With rugby season now here, it's time to hit the road. Here are some travel tips for the enthusiastic tourists driving from game to game
Although rugby is played in many countries all over the world, Britain is the most rugby-keen among them. A great number of rugby fans travel across the UK to watch their favourite team play. Touring the UK by car is the fastest and the most comfortable way to get to different game locations, but as you don’t want unpleasant emergencies to happen on the road, here is how to prepare your vehicle for a big rugby trip – tips shared by giga-tyres.co.uk, the nation’s leading dealership of tyres and car accessories.
Find out the roads and get your tyres ready
Knowing exactly what kind of terrain you are going to encounter and equipping your car accordingly will protect you from unfortunate emergencies that can spoil your trip. If you are just travelling from city to city without turning off-road, make sure your tyres have the minimum legal tread depth of 1.6 mm and that they are correctly inflated. Use your tyre pressure gauge to check the pressure in all four tyres and compare it with the recommendations by your vehicle’s manufacturer (can be found on the driver’s door jamb or in the owner’s manual). You need to stick to those recommendations to prevent tyre tread from wearing down irregularly and heat from building up inside tyres and damaging them eventually. Both under-inflation and over-inflation are harmful to tyres and can cause a tyre failure.
If you plan to turn off the road and navigate any outskirts, make sure your tyres are up for the task. Consider all-terrain tyres if you are going to spend a big part of your trip off-roading.
Rugby is predominantly a winter game, so chances are that you’ll have to hit the road at near-freezing temperatures. Keep in mind that tread on summer tyres hardens as the temperature drops below seven degrees Centigrade, so if you wish to have a safe trip, switch over to winter tyres, especially if you plan some off-roading during the trip. Winter tyres offer a better grip on ice and snow and their breaking distance is half as much (in comparison with summer tyres).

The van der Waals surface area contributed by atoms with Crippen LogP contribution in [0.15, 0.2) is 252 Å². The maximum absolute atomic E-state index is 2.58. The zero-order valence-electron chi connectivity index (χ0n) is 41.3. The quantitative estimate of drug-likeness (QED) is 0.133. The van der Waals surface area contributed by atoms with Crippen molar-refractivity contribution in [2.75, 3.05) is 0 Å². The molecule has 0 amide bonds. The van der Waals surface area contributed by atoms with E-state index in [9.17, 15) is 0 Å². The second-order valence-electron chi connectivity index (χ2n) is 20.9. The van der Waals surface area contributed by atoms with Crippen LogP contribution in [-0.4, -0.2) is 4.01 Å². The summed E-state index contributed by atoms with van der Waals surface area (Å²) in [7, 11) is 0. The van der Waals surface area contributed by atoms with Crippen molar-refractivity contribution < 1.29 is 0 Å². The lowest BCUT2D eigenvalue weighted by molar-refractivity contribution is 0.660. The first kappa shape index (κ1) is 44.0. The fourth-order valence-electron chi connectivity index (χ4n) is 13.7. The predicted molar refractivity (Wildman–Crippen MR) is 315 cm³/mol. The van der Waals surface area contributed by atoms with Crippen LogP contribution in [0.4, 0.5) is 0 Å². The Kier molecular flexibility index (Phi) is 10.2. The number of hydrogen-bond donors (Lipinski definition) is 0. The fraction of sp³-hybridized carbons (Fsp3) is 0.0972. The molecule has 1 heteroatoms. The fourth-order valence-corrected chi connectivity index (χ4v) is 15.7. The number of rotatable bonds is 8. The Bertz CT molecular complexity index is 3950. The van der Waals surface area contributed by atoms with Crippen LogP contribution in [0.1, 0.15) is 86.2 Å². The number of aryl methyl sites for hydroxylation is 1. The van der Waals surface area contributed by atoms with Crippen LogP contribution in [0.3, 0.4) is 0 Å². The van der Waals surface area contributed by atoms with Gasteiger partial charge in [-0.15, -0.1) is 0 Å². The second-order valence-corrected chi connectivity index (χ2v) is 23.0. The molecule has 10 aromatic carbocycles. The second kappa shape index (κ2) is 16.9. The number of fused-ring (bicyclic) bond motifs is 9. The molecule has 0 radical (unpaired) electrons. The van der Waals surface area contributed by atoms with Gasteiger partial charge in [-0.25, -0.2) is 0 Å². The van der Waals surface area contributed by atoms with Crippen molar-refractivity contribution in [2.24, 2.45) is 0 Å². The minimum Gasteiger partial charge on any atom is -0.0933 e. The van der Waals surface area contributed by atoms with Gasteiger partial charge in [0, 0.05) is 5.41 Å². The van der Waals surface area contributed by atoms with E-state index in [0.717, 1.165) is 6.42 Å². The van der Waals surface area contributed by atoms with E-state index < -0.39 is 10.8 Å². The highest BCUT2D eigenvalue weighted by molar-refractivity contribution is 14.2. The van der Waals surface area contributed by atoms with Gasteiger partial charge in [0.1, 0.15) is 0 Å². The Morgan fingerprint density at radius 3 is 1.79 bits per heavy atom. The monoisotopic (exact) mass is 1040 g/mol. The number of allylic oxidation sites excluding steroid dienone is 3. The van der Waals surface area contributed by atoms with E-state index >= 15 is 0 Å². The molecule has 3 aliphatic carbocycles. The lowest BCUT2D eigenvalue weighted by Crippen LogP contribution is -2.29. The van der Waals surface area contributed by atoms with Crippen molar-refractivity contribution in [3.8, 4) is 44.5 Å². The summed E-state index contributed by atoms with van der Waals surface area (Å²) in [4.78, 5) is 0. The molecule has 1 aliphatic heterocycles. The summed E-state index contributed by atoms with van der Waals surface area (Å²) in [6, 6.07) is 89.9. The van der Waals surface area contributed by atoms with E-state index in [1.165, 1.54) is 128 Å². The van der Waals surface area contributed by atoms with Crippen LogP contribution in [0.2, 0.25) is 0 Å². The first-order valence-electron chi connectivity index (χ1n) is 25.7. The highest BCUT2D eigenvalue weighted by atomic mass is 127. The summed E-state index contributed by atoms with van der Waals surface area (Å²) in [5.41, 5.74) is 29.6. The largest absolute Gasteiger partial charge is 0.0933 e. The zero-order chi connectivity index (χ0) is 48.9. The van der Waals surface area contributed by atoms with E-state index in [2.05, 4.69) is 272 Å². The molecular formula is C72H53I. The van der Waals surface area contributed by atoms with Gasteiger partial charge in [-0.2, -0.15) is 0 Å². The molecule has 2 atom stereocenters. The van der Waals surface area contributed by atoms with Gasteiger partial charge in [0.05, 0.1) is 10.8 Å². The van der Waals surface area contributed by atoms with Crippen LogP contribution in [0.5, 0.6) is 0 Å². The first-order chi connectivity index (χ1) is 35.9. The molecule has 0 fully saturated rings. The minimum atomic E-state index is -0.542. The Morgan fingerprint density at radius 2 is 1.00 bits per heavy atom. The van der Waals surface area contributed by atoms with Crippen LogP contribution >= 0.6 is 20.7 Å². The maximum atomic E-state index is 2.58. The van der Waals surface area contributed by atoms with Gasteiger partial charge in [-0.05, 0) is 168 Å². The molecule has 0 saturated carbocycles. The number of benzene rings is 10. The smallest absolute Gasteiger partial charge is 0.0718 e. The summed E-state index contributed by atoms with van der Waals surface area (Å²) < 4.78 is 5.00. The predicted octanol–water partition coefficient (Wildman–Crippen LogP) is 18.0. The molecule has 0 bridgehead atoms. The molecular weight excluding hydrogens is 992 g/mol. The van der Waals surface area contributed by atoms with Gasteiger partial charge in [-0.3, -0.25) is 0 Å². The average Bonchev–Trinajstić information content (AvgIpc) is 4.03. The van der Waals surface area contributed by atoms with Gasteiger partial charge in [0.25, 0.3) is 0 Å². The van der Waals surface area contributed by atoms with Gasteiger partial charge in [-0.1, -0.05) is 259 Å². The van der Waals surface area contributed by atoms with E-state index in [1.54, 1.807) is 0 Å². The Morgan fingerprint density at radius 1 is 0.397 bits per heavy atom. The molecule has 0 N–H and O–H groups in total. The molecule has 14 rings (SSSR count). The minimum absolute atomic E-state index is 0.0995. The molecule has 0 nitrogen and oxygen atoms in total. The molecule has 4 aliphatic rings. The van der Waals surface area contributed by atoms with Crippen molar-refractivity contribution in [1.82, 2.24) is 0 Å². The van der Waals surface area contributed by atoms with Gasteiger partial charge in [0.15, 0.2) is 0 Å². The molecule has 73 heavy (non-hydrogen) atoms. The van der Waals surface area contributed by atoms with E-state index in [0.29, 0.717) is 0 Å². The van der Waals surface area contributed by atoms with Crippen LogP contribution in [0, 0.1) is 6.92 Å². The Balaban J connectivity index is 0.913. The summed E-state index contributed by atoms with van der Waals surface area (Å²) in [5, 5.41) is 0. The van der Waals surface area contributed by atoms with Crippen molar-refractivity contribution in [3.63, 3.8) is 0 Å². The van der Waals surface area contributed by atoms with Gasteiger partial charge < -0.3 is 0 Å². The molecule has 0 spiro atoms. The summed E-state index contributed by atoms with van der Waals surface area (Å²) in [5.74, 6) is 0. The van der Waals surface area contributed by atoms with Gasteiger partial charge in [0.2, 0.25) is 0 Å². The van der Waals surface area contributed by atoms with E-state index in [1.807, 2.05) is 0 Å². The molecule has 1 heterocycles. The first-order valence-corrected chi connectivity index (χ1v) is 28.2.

Know how your car works
We don’t mean you must be able to fix the car’s engine to be eligible for the trip, but you need to know the basics: what do those lights on the dashboard mean, how those buttons work, how to check the levels of fluids. Before hitting the road, inspect your headlights, windscreen wipers, and brakes. Make sure all liquids (anti-freeze, transmission and brake fluids, and motor oil) are fresh enough and are at the level between ‘min’ and ‘max’. Add to them if needed. Test your air conditioning for the hot season and the heater for the cold one. Also check belts and hoses for signs of excessive wear such as cracks, looseness, or friability and replace worn ones as these parts are key in electrical systems, power steering, and air conditioning.
Prepare for the emergency
Unless you have a full breakdown cover or your insurance plan includes a roadside recovery, get emergency numbers saved on your mobile phone (write them down by hand as well). Pack the first-aid kit (add your personal medications if you suffer from chronic illnesses) and the tool kit for a simple repair (car jack, tyre repair kit, jumper cables, adjustable wrench, funnel, screwdrivers, socket wrench etc.). Think out the scenario – what you will do if you get a flat tyre. It’s good to have a spare tyre in proper condition and tob be capable of mounting it by yourself.